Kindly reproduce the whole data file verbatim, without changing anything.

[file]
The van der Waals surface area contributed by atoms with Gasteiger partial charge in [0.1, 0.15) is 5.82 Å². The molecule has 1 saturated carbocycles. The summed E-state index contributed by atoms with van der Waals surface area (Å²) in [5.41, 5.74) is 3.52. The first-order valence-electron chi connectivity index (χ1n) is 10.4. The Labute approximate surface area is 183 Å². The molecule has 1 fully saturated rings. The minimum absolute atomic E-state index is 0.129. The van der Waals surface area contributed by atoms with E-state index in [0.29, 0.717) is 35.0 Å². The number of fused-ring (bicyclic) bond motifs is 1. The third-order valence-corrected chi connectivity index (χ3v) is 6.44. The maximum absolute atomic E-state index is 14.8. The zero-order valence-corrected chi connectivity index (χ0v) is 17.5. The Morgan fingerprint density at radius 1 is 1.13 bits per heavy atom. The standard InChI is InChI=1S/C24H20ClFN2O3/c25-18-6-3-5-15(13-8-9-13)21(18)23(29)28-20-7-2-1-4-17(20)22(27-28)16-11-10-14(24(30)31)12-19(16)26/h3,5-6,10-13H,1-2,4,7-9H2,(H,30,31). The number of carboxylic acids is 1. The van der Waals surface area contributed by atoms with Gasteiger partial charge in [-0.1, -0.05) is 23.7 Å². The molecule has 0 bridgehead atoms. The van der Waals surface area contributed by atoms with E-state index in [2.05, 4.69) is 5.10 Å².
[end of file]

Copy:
The van der Waals surface area contributed by atoms with Gasteiger partial charge in [0.1, 0.15) is 5.82 Å². The molecule has 1 saturated carbocycles. The summed E-state index contributed by atoms with van der Waals surface area (Å²) in [5.41, 5.74) is 3.52. The first-order valence-electron chi connectivity index (χ1n) is 10.4. The Labute approximate surface area is 183 Å². The molecule has 1 fully saturated rings. The minimum absolute atomic E-state index is 0.129. The van der Waals surface area contributed by atoms with E-state index in [0.29, 0.717) is 35.0 Å². The number of fused-ring (bicyclic) bond motifs is 1. The third-order valence-corrected chi connectivity index (χ3v) is 6.44. The maximum absolute atomic E-state index is 14.8. The zero-order valence-corrected chi connectivity index (χ0v) is 17.5. The Morgan fingerprint density at radius 1 is 1.13 bits per heavy atom. The standard InChI is InChI=1S/C24H20ClFN2O3/c25-18-6-3-5-15(13-8-9-13)21(18)23(29)28-20-7-2-1-4-17(20)22(27-28)16-11-10-14(24(30)31)12-19(16)26/h3,5-6,10-13H,1-2,4,7-9H2,(H,30,31). The number of carboxylic acids is 1. The van der Waals surface area contributed by atoms with Gasteiger partial charge in [-0.1, -0.05) is 23.7 Å². The molecule has 0 bridgehead atoms. The van der Waals surface area contributed by atoms with E-state index in [2.05, 4.69) is 5.10 Å².